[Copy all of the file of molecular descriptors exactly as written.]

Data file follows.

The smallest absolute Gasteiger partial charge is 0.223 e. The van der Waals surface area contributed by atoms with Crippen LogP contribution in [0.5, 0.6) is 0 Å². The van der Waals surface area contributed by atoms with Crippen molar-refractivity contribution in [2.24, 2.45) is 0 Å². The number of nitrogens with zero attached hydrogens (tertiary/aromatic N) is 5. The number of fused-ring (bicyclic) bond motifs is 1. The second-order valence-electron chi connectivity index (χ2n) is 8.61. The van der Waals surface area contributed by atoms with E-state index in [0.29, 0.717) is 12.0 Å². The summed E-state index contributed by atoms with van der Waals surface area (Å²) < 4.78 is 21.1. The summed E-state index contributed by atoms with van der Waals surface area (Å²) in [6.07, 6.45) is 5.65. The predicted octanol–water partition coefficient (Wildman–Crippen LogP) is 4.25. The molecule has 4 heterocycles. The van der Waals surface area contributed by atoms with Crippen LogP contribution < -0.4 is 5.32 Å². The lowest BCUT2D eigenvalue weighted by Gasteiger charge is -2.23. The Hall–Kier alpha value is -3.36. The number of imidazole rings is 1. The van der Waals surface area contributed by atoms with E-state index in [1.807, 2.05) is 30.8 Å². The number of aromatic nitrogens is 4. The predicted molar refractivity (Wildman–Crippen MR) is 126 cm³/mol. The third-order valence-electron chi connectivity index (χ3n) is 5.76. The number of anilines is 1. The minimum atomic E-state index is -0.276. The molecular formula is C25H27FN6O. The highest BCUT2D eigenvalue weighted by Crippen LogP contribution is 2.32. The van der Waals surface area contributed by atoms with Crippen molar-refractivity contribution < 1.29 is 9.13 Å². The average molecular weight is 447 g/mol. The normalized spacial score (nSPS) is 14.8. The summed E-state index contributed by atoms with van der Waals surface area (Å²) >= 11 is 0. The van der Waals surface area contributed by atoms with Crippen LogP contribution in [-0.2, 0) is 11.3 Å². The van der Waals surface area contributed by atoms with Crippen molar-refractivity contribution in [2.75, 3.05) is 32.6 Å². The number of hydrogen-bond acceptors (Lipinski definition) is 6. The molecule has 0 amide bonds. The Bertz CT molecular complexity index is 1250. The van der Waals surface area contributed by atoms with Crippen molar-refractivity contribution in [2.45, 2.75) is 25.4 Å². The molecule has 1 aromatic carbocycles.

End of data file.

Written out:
The smallest absolute Gasteiger partial charge is 0.223 e. The van der Waals surface area contributed by atoms with Crippen LogP contribution in [0.5, 0.6) is 0 Å². The van der Waals surface area contributed by atoms with Crippen molar-refractivity contribution in [2.24, 2.45) is 0 Å². The number of nitrogens with zero attached hydrogens (tertiary/aromatic N) is 5. The number of fused-ring (bicyclic) bond motifs is 1. The second-order valence-electron chi connectivity index (χ2n) is 8.61. The van der Waals surface area contributed by atoms with E-state index in [0.29, 0.717) is 12.0 Å². The summed E-state index contributed by atoms with van der Waals surface area (Å²) < 4.78 is 21.1. The summed E-state index contributed by atoms with van der Waals surface area (Å²) in [6.07, 6.45) is 5.65. The predicted octanol–water partition coefficient (Wildman–Crippen LogP) is 4.25. The molecule has 4 heterocycles. The van der Waals surface area contributed by atoms with Crippen LogP contribution < -0.4 is 5.32 Å². The lowest BCUT2D eigenvalue weighted by Gasteiger charge is -2.23. The Hall–Kier alpha value is -3.36. The number of imidazole rings is 1. The van der Waals surface area contributed by atoms with E-state index in [1.807, 2.05) is 30.8 Å². The number of aromatic nitrogens is 4. The predicted molar refractivity (Wildman–Crippen MR) is 126 cm³/mol. The third-order valence-electron chi connectivity index (χ3n) is 5.76. The number of anilines is 1. The minimum atomic E-state index is -0.276. The molecular formula is C25H27FN6O. The highest BCUT2D eigenvalue weighted by Crippen LogP contribution is 2.32. The van der Waals surface area contributed by atoms with Crippen molar-refractivity contribution < 1.29 is 9.13 Å². The average molecular weight is 447 g/mol. The normalized spacial score (nSPS) is 14.8. The summed E-state index contributed by atoms with van der Waals surface area (Å²) >= 11 is 0. The van der Waals surface area contributed by atoms with Crippen LogP contribution in [-0.2, 0) is 11.3 Å². The van der Waals surface area contributed by atoms with Crippen molar-refractivity contribution in [2.75, 3.05) is 32.6 Å². The number of hydrogen-bond acceptors (Lipinski definition) is 6. The molecule has 0 amide bonds. The Bertz CT molecular complexity index is 1250. The van der Waals surface area contributed by atoms with Crippen molar-refractivity contribution in [2.45, 2.75) is 25.4 Å². The molecule has 1 aromatic carbocycles.